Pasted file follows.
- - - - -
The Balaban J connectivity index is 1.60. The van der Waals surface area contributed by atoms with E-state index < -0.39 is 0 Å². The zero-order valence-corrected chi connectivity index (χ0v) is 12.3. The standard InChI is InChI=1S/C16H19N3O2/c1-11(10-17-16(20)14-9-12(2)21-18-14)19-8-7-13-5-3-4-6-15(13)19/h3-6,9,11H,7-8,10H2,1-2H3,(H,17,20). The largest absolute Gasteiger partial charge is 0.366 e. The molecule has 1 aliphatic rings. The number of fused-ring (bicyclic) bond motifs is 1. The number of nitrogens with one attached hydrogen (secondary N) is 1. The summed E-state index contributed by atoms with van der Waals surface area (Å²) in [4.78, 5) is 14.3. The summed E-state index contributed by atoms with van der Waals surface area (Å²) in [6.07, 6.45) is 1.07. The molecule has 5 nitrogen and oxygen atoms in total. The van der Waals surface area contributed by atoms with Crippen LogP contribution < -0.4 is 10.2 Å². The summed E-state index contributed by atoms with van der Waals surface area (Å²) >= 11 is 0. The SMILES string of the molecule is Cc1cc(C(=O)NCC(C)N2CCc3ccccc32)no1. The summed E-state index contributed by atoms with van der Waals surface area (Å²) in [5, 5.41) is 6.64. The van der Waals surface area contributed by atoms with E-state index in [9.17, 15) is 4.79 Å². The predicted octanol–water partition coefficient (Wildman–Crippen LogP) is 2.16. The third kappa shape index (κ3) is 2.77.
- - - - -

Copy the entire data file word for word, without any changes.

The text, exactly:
The Balaban J connectivity index is 1.60. The van der Waals surface area contributed by atoms with E-state index < -0.39 is 0 Å². The zero-order valence-corrected chi connectivity index (χ0v) is 12.3. The standard InChI is InChI=1S/C16H19N3O2/c1-11(10-17-16(20)14-9-12(2)21-18-14)19-8-7-13-5-3-4-6-15(13)19/h3-6,9,11H,7-8,10H2,1-2H3,(H,17,20). The largest absolute Gasteiger partial charge is 0.366 e. The molecule has 1 aliphatic rings. The number of fused-ring (bicyclic) bond motifs is 1. The number of nitrogens with one attached hydrogen (secondary N) is 1. The summed E-state index contributed by atoms with van der Waals surface area (Å²) in [4.78, 5) is 14.3. The summed E-state index contributed by atoms with van der Waals surface area (Å²) in [6.07, 6.45) is 1.07. The molecule has 5 nitrogen and oxygen atoms in total. The van der Waals surface area contributed by atoms with Crippen LogP contribution < -0.4 is 10.2 Å². The summed E-state index contributed by atoms with van der Waals surface area (Å²) >= 11 is 0. The SMILES string of the molecule is Cc1cc(C(=O)NCC(C)N2CCc3ccccc32)no1. The summed E-state index contributed by atoms with van der Waals surface area (Å²) in [5, 5.41) is 6.64. The van der Waals surface area contributed by atoms with E-state index in [9.17, 15) is 4.79 Å². The predicted octanol–water partition coefficient (Wildman–Crippen LogP) is 2.16. The third kappa shape index (κ3) is 2.77.